Sketch Tutorials

The Most Efficient Way to Use Icons If You’re A Designer or Developer.

Not just how to do it, but WHY it’s better than any other way.

Confession: This article is intentionally polarizing so that someone will write an angry comment and give me a more efficient solution.
Maybe it’s manipulation. I call it The Predictability of the Internet 😉

Icons are a huge pain in my ass:

  • They have to look homogenous (similar visual style)
  • They have to have bounding boxes
  • They have to work when they’re really big and really small
  • They have to be easy to design with
  • They have to be easy to code with
  • They have to be performant (side note: Peter Nowell is the king of SVGs)
  • They have to not piss off your design team
  • They have to not piss off your development team

Okay, so what about icon fonts?

Icon fonts like FontAwesome came out as a way to soften the agony of working with icons, but they still aren’t perfect. Designing with them is just…okay; you still have to go look up the glyph, copy it, and paste it into the text layer. You can’t really symbolize them, and if you do, changing their color requires some text symbol trickery. Developing with icon fonts is simple, but not without issues. If the browser fails to load the icon font, then you’re up shit creek without a paddle. And you’re alone. In a kayak. Sad.

Well…now what?

So…use SVGs then?

Well for designers, SVGs are certainly easier to symbolize in Sketch, but it can be kind of a pain to change their color. So just don’t make them symbols, right? Then you can use layer styles to make them different colors! But what if you want to update the little dropdown arrow from a caret to a triangle? Well good luck finding all 398 occurrences of that little arrow and updating them one-by-one. So that’s…well, not great. And I know from experience that developers love nothing more than using standalone SVGs for each and every icon in my design. Don’t worry guys, there are only 207 unique icons. That shouldn’t affect page load. I promise. /s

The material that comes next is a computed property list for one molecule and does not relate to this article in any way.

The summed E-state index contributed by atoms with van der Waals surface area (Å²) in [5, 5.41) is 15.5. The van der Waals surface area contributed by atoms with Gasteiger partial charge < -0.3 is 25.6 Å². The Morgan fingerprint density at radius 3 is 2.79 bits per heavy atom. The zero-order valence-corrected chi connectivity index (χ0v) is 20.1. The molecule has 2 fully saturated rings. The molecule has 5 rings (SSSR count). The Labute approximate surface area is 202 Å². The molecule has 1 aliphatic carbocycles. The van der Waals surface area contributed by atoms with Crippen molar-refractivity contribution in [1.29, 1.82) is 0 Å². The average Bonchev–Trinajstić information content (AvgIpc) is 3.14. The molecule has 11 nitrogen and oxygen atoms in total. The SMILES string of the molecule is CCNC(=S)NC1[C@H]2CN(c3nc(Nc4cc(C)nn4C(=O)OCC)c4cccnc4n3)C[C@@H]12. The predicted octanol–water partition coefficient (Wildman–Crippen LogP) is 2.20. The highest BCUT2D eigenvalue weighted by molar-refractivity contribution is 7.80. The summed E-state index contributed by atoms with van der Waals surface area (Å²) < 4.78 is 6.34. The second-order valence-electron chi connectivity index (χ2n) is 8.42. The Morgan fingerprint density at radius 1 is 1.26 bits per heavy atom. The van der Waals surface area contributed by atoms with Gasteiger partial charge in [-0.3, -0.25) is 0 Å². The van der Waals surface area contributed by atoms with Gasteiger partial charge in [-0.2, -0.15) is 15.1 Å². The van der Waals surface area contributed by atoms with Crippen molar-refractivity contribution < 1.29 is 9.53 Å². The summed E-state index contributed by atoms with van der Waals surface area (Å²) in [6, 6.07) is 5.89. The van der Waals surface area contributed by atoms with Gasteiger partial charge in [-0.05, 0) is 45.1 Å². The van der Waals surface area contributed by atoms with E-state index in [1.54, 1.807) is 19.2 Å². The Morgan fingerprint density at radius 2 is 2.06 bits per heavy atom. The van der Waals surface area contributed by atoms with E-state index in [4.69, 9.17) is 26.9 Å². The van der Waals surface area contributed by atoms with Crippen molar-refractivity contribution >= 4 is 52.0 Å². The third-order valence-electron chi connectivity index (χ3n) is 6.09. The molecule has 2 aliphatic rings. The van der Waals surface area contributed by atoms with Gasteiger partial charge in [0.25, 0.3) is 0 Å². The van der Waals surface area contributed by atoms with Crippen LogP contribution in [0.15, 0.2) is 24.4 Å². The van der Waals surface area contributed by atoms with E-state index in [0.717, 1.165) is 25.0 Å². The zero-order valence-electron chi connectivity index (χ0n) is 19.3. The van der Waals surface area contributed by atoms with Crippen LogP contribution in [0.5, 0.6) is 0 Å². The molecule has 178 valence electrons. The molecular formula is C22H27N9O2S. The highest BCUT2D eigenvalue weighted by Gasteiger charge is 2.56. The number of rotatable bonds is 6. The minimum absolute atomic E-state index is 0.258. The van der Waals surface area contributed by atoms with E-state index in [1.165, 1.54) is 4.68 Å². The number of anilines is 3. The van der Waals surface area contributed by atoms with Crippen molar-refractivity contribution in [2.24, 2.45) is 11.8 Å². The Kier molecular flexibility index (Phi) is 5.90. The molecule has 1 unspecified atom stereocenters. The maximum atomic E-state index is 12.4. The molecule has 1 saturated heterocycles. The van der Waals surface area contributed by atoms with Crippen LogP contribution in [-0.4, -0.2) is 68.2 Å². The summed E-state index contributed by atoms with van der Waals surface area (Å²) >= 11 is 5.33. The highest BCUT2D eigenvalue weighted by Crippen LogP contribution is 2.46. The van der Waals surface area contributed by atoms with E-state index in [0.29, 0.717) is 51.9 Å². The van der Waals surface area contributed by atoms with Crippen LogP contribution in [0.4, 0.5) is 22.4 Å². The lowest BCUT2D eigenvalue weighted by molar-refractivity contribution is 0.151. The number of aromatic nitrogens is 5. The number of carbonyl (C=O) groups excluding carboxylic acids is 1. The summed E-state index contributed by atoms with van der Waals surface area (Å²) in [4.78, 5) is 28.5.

Ugh, then what?!

Keep reading, knucklehead 🤗 And before we dive in, here’s something free. This will help you follow along with the rest of the tutorial.


My Workflow

My approach is divided into two parts: What I Do for Design and What I Do for Development. Neither technique is completely perfect, but it’s been successful so far, and makes the most people happy along the way.

That’s important!


What I Do For Designers

I absolutely love the Nucleo icon set. There are 8,300+ icons available in all kinds of different styles (outlined, solid, mini, full color, two-toned), and they’ve even included those pesky social icons that you need on pretty much every project. You can grab those below ($49 for a year, $129 for life).

The absolute fastest and most sustainable way to use icons in Sketch is by using color symbols and masks. You’ve seen this technique before thanks to my pal Francesco, but here’s a quick refresher:

Step 1: Make symbols for the fill colors you want to use for your icons. Make sure every color symbol artboard is the same size.

Step 2: Make a new artboard for your icon symbol. Paste your icon onto your new artboard. If you’re using the Nucleo Icon desktop app, just drag the icon directly into Sketch, then put it on your new artboard.

Step 3: Make sure your icon is a single shape, and set it as a mask. If your icon isn’t a single shape, then select the different paths and union them.

Step 4: Insert any of the color symbols on top of your icon mask and resize it to the size of your artboard. You’ll be able to override this color whenever you add an instance of your icon!